It’s definitely different. It’s pretty intense, and not so much the race pace; I think the intensity level that you have to ride at in Supercross is a little more intense, but there’s a lot going on in Arenacross. It’s a lot different in the fact that you come up on lappers really quick and the track is about half as wide as a Supercross, so to get by people is a little bit more of a feat. And then on top of that, because it is so narrow there’s minimal room for error and a lot of hay bales and people and bikes come flying across the track at you. You could be out front leading the race and you’ll have a bike come over a berm or a hay bale come over from a different lane into you and cause you some havoc. That’s kind of been a learning experience, trying to figure out how to avoid some chaos such as that. I’m learning. I feel like the speed is fine, it’s just kind of a learning process for me. I’m trying to make the track a little bigger than it is. I’m trying to find that fine line between sitting behind people and taking your time and being potentially too aggressive. So I’ll figure it out.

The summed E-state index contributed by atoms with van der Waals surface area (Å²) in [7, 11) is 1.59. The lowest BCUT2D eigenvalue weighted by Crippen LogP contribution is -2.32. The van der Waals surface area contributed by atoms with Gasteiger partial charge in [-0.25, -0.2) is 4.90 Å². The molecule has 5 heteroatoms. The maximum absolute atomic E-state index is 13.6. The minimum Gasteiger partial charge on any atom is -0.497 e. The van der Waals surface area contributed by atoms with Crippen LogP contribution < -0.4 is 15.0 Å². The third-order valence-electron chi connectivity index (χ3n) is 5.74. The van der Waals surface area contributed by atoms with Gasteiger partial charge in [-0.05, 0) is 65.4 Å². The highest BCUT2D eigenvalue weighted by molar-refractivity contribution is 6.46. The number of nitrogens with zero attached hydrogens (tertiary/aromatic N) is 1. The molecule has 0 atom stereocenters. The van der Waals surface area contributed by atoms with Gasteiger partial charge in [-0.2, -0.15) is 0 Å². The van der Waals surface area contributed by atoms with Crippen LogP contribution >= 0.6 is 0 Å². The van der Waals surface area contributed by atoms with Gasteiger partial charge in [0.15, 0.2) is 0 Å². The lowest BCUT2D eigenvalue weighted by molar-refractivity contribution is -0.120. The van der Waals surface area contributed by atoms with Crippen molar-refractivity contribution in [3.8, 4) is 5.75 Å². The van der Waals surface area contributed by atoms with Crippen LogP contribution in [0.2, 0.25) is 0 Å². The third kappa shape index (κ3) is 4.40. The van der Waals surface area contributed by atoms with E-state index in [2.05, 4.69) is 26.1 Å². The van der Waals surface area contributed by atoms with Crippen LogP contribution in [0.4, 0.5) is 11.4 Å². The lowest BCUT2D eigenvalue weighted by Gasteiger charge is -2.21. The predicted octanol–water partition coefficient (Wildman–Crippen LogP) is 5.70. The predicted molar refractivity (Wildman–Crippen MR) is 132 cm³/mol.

Your bike sounds fast. It doesn’t sound like any other bike out there. I know your mains didn’t go well, but the one-on-one races, nobody could keep up with your bike. That thing is super fast.
Yeah, Yamaha’s got a great package in both the 450 and the 250. As a lot of people know, I’ve been around with Yamaha for a little while now, a few years. It’s been a great home for me. I really think they have a great product. I’ve really kind of turned down some other offers to do other things to stay on Yamahas. I think ultimately I’ll have a better success on that bike. We’ve done our homework. I’ve been on it, I’ve been comfortable with it. The thing rips, man. Junior Jackson, the FMC Group, they’ve put together a great motor package and suspension package, and it’s not hard when you have a good bike to start out on anyway, that I’m real familiar with. So it was a pretty easy transition from a 450 right onto that 250, like you said because it is so fast. Made it a little easier on me.
When was the last time you rode a 250?
2008 when I rode for Ryan Clark on that Solitaire team. When I got approached about doing this I was kind of skeptical. I haven’t ridden a 250 in a long time and I said, man, I hope I can even get around the track on one. The first day I jumped on one I was right into the Supercross track and the first lap or two I’m like, I hope I can ride this thing. Within five minutes I felt right at home on it. I was turning good lap times, felt right comfortable on the thing. So it was a lot easier transition than I thought it was going to be.